How We Do It
We look forward to the way metal ages over time, but waiting years for this weathering process is not always the most practical way to enjoy the coloration changes. Patination is the art of applying coloration to metals. It can be done to add a sense of mood and drama to an object, to enhance and highlight detail or to accelerate the aging process. The patinator can utilize compounds to hasten the natural process or can add other patina colors such as blue, red, or black.
Artists have been using patina since, least the 1800s. Sculptor, Auguste Rodin used patinas on many of his bronze pieces. Likewise American Western Artist Frederick Remington, used patinas on his 22 famous statues depicting Cowboy and Western American life.
In addition to the naturally occurring browns and greens, other patina colors can be introduced by the artist for a striking effect. See an example of a colorful patina finish by renowned artist and sculptor, Gerald Sawyer. This sculpture and some of his other works reside in Fort Atkinson WI.
At Metal Facades and our sign division, Atlas Signs and Plaques, we primarily apply patinas to add the interest of shading that would be acquired with some measure of time. While a shiny new penny may a fun thing to receive, it is rather too coppery and of such a monotone color that the detail gets lost in the evenness of the luster. Contrast that new penny with one that has been in circulation for years and you will notice that the high spots have been polished or rubbed shiny from use, and the low relief areas remain darker. Overall, a much nicer presentation that allows you to see greater detail.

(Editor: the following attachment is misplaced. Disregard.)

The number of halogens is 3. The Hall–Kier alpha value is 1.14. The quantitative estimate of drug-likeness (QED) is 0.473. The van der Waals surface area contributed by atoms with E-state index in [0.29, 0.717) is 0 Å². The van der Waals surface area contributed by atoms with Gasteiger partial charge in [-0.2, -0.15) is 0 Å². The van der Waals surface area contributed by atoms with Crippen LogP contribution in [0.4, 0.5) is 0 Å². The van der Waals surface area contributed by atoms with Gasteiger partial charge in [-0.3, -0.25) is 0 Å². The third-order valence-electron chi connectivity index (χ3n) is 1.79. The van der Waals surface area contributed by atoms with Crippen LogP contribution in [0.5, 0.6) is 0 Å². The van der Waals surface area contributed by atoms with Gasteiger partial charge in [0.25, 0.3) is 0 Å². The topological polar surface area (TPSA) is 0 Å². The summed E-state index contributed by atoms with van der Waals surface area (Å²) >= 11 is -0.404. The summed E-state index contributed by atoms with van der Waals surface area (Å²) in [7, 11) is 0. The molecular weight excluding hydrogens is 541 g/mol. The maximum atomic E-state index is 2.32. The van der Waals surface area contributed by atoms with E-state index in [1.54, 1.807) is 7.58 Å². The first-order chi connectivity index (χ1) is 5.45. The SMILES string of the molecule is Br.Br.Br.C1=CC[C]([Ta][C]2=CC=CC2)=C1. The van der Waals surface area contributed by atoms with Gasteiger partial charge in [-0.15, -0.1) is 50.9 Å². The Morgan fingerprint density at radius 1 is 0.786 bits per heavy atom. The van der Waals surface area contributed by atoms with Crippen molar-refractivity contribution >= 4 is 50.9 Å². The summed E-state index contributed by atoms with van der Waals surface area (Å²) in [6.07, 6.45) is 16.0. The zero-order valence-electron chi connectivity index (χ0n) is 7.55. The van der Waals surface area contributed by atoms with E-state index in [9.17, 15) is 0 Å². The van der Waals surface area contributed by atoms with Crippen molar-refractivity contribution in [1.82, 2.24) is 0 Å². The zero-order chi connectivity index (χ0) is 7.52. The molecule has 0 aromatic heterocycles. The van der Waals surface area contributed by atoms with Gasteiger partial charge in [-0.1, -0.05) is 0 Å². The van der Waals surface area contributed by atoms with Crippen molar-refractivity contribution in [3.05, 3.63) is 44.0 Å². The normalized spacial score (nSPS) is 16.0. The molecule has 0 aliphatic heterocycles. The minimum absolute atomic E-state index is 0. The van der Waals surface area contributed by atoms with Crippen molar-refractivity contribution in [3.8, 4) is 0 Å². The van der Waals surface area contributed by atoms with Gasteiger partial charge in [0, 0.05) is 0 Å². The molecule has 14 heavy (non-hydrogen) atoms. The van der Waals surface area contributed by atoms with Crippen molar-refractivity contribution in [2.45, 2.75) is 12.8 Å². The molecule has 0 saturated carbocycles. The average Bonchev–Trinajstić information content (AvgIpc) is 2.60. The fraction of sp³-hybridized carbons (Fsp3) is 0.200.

Patina may be applied to cleaned metal, either hot or cold. Heat from a torch is often used to speed the oxidation process on sculpture. At Metal Facades, our patinators use the cold process which is safer and keeps fumes to a minimum.
At times, patination recipes have been garnered from sources online or from books on the subject. (Caution, we are not endorsing or recommending any of the material sources in this post. Nor are we stating that we are customers of any material sources.)
Most chemicals can easily be purchased, but you might have to show ID and sign for some of them due to National Security Concerns. Try your local art store, chemical supply company, school supply house, or even your local drug store.
We prefer the ease and consistency of store bought over home-brew. Products are available from Triple-S Chemical Products and Birchwood Laboratories. These usually are shipped HazMat, so they are expensive.
Patination chemicals reach our signs and plaques via several routes. Patinas can be sprayed, brushed, or rubbed onto the metal coated piece. As an alternative, size allowing, we sometimes dip into a vat of patina chemicals.
We seldom send any product to our clients without, at least, a light patina. Very few of us actually see bronze, brass, or copper right out the mold and just polished. You might be shocked to see, that like a new penny, it just does not look right without a little oxidation, which is, of course, Patina.
Go to Part I: What is Patina?